Only in this context could I understand one of Van Til’s greatest arguments. Man can know true facts about himself and nature, but he cannot truly understand the meaning of those facts unless they have an absolute standard of truth by which to apply them. Because man’s knowledge is only an analogy, and since all analogies break down, it can’t stand alone. It only has meaning when applied to the original. So when two people, one a Christian and the other a non-believer, recognize beauty in nature, they both have recognized something true. Because the Christian has an absolute standard of truth in the Bible where God reveals himself as the ultimate source of beauty and creativity, he is capable of explaining why the flower is beautiful. At best, the non-believer can only say, “Well, it’s beautiful just because.” Or maybe, “Because I think it’s beautiful,” which places the standard of truth inside of himself without explanation or relatable context.

I believe it is important for Christians to realize God’s sovereignty so that we have proper understanding of anything in creation including ourselves. When we look at any facet of creation or any event that occurs within it, we should go back to this foundational understanding: God is ultimately in control.

I also believe it’s important for Christians to recognize that the Bible, while not exhaustive (John 21:25), is completely true. By what would we otherwise give context to our existence? How could we ever know anything truly unless a perfectly true God gave us a perfectly true revelation of Himself? Until Jesus returns, what other standard could we hold fast to? If I didn’t believe that the Bible was God’s perfect word given to us, why would I base my life on it? If it were not so, I may as well say it’s a nice, moral story and continue to base my understanding on myself.

In many ways, understanding God’s ultimacy brings me great joy. Nothing on this earth surprises or frustrates Him. When I don’t understand something that happens in the world, I can know that He is still in control. I can’t be angry or frustrated with him as if I knew better. I can be content to know that God is in heaven, doing what He pleases. He’s full of delight. He is glorious. He is wise. He is loving. And I am a picture of all these things.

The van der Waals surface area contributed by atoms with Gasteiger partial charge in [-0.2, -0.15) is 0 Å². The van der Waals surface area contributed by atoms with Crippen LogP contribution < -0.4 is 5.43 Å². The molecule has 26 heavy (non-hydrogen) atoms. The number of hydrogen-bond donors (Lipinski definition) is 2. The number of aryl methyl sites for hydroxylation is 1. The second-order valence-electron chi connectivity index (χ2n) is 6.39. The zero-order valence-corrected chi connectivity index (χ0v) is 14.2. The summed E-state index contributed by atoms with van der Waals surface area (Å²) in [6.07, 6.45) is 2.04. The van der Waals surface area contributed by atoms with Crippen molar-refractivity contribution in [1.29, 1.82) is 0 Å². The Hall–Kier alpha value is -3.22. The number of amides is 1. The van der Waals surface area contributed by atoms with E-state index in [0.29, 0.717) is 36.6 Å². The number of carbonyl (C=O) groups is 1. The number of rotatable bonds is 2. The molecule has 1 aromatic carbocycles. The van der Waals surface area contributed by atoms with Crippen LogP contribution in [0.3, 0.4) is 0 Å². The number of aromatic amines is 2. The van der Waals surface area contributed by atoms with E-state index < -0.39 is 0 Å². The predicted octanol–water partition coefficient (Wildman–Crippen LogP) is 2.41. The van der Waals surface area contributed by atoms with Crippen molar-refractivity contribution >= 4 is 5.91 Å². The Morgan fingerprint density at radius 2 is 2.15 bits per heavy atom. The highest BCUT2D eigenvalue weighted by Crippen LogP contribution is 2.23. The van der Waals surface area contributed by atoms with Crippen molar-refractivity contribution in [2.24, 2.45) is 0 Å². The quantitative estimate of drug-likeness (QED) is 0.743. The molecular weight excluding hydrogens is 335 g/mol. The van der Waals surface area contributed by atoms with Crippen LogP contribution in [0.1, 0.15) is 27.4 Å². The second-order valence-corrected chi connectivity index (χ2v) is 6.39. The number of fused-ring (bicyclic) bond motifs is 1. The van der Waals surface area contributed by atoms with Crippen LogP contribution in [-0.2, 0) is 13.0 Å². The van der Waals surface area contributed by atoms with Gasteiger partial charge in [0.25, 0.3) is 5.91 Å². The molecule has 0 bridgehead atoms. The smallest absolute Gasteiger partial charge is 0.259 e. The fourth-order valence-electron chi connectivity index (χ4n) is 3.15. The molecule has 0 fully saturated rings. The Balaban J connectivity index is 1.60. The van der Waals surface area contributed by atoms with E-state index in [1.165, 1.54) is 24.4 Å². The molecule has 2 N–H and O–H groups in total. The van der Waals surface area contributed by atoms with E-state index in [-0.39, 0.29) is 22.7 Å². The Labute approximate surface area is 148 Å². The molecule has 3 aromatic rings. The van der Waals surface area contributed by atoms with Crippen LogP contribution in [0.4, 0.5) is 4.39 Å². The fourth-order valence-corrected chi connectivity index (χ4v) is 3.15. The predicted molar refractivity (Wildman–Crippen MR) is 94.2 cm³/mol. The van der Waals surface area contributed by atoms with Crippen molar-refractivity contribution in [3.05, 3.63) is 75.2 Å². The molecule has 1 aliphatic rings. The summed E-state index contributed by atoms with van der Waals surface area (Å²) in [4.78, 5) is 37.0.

Still, to be honest, there are days where I find myself staring at the bleak Xerox wondering if God is good. I’m really only looking at circumstances in a broken world, though. I forget that He is perfect in every way, that He made me in His image (Genesis 1:27) and continues to make me more like Him (2 Corinthians 3:18). That’s like Sistine Chapel restoration or the Replacements records finally getting remastered. God daily shows me more of His awesomeness and beauty and how it translates into every part of creation.

The world looks a lot better from that view.


seanstewart said...

The world looks a lot better from that view, because it looks like Him. I look a lot better from that view, because I can mostly see Him. Everyone and everything looks better that view, because it's not them we then see, but Him.

Well done. I love how we continue to receive the same revelations around the same time. I too have been pondering some aspects of "Calvinism," that I think I just flat out overlooked in Scripture beforehand.

The implications are astounding. God's grace, mercy, and love when looked at through this spectrum, cause me to forget myself they are so beautiful.

I miss you Isaiah!

Ashley Malefyt said...

Hi Isaiah! Looking forward to when you come to dinner to tell us about your uncle! thought i'd share our blog if you wanted to follow.

BrotherJoshua said...

I'd like to say that I love your post. Not just because it's true and beautiful and everything. I also love it just because I love when your posts make me remember conversations we've had, where I was and what I was doing.
(btw: I was on the phone, on the front stoop of a house in Astoria, Queens)

With that said, I'd like to get into a deeper and more annoying subject; semantics.
On the subject of whole truths and part truths, are we to reference the Gospels (or any other part of the B'Rit Hadashah/New Testament) as actual gospel?
The Torah/Tanakh are supposed to be divinely inspired and autonomous. They're not supposed to be added to. Which makes the accounts in the New Testament something else. Not that they're lies. I believe that the personal and historical accounts in the New Testament are as accurate as humanly possible. They are, however, a little riddled with punditry. Corinthians is a great couple of books, but it was also written by a guy with some pretty out there opinions about humanity. Not to mention a misanthropic streak (I'll take the board out of my eye later)
So, could it not be said that passages like Romans 13:1 are merely analogous to the intended source of their remez (Genesis 2:15)?
Sure, it could be said that I'm just looking for a Biblical loophole for my anarcho tendencies, but I've got a ton of those without questioning the Biblical wholeness of the New Testament.
I guess the question I'm really trying to pose is "Would we, as Christians, have a more whole understanding of the Bible and a better gel with the big, old Echad, if we looked at the New Testament in that way?"
Would the companion appreciation of the picture and the arguable xerox be more effective if they were done respectively rather than in conjunction?